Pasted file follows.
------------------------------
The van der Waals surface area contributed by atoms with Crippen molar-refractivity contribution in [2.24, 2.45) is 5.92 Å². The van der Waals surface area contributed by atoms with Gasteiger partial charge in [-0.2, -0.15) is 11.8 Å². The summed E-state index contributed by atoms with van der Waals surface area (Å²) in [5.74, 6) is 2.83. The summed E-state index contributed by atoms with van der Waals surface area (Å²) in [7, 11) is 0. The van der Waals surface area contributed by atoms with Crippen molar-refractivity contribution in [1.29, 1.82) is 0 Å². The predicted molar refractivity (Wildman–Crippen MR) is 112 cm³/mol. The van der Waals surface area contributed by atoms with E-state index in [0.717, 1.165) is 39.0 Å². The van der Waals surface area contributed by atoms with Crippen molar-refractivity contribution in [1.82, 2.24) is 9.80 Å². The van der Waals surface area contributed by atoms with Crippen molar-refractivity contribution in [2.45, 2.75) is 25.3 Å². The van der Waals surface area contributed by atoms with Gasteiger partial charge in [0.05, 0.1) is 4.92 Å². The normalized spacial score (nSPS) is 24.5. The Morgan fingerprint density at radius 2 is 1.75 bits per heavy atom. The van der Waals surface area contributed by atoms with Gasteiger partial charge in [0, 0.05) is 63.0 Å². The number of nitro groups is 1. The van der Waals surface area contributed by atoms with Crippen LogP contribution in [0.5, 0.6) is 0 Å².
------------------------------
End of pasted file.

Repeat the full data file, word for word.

The van der Waals surface area contributed by atoms with Crippen molar-refractivity contribution in [2.24, 2.45) is 5.92 Å². The van der Waals surface area contributed by atoms with Gasteiger partial charge in [-0.2, -0.15) is 11.8 Å². The summed E-state index contributed by atoms with van der Waals surface area (Å²) in [5.74, 6) is 2.83. The summed E-state index contributed by atoms with van der Waals surface area (Å²) in [7, 11) is 0. The van der Waals surface area contributed by atoms with Crippen molar-refractivity contribution in [1.29, 1.82) is 0 Å². The predicted molar refractivity (Wildman–Crippen MR) is 112 cm³/mol. The van der Waals surface area contributed by atoms with E-state index in [0.717, 1.165) is 39.0 Å². The van der Waals surface area contributed by atoms with Crippen molar-refractivity contribution in [1.82, 2.24) is 9.80 Å². The van der Waals surface area contributed by atoms with Crippen molar-refractivity contribution in [2.45, 2.75) is 25.3 Å². The van der Waals surface area contributed by atoms with Gasteiger partial charge in [0.05, 0.1) is 4.92 Å². The normalized spacial score (nSPS) is 24.5. The Morgan fingerprint density at radius 2 is 1.75 bits per heavy atom. The van der Waals surface area contributed by atoms with Gasteiger partial charge in [0, 0.05) is 63.0 Å². The number of nitro groups is 1. The van der Waals surface area contributed by atoms with Crippen LogP contribution in [0.5, 0.6) is 0 Å².